The 2012 Environmental Scorecard directed suppliers to, “Use the WRI Aqueduct Tool to determine the water stress of the facility’s location and provide the water stress [level] of the facility’s location.” McDonald’s also urged its top suppliers to use the data they acquire from using Aqueduct to update their environmental management processes to take water risk into account. By the end of September 2012, all 353 of the facilities asked to complete the Aqueduct water risk assessment had done so.
This McDonald’s initiative provides an important precedent for evaluating water-related risk among agricultural producers, who account for 70 percent of water use worldwide.
Making Change Happen: WRI’s Role
WRI’s Aqueduct tool, developed by our Markets & Enterprise Program, allows companies and other organizations to access information on water risks in a given region or area. Our global database uses 12 indicators of water quantity, water quality, and regulatory and reputational issues to calculate water risk around the world.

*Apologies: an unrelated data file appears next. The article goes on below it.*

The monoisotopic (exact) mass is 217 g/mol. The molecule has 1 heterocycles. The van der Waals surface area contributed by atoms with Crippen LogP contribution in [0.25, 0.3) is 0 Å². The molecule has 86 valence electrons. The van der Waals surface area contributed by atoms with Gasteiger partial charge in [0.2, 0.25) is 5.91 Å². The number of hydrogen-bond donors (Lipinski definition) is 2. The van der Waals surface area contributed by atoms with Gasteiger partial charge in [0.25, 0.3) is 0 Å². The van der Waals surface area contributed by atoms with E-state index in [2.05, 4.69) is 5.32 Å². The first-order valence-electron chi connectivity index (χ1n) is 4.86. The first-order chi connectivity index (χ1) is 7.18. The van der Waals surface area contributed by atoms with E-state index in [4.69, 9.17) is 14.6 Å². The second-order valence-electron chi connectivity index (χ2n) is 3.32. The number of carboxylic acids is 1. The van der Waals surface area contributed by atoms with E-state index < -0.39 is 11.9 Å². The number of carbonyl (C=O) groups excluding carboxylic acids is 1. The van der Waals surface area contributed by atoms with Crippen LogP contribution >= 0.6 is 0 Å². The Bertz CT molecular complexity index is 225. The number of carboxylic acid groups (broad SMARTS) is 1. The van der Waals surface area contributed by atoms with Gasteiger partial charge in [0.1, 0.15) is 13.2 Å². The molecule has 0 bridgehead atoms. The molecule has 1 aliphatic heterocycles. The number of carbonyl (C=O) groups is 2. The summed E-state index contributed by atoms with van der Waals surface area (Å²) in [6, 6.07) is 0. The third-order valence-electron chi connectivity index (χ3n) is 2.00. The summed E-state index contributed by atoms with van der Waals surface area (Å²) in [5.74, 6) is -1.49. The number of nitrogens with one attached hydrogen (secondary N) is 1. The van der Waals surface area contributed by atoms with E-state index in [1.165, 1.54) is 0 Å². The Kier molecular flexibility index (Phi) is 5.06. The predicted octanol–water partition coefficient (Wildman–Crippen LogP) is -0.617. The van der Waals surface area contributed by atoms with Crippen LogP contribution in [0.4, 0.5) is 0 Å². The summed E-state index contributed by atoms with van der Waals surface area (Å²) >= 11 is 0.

The practical, straightforward, user-friendly nature of our Aqueduct tool made it possible for McDonald’s to begin assessing water risk across its vast global supply chain. Suppliers survey the data available for their facility’s location, and then choose from a drop-down option that indicates whether overall water risk is low, medium, or high. The Coca-Cola Company, a supporter of the Aqueduct project, vouched for the usefulness and credibility of the maps to McDonald’s, one of its largest customers.
McDonald’s high profile endorsement of the Aqueduct tool and data will help WRI scale our work with companies to address water scarcity challenges worldwide.
The global market for wood and other forest products is changing quickly. The industry has long struggled to address the problem of illegal logging, which damages diverse and valuable forests and creates economic losses of up to $10 billion a year. In some wood-producing countries, illegal logging accounts for 50-90 percent of total production.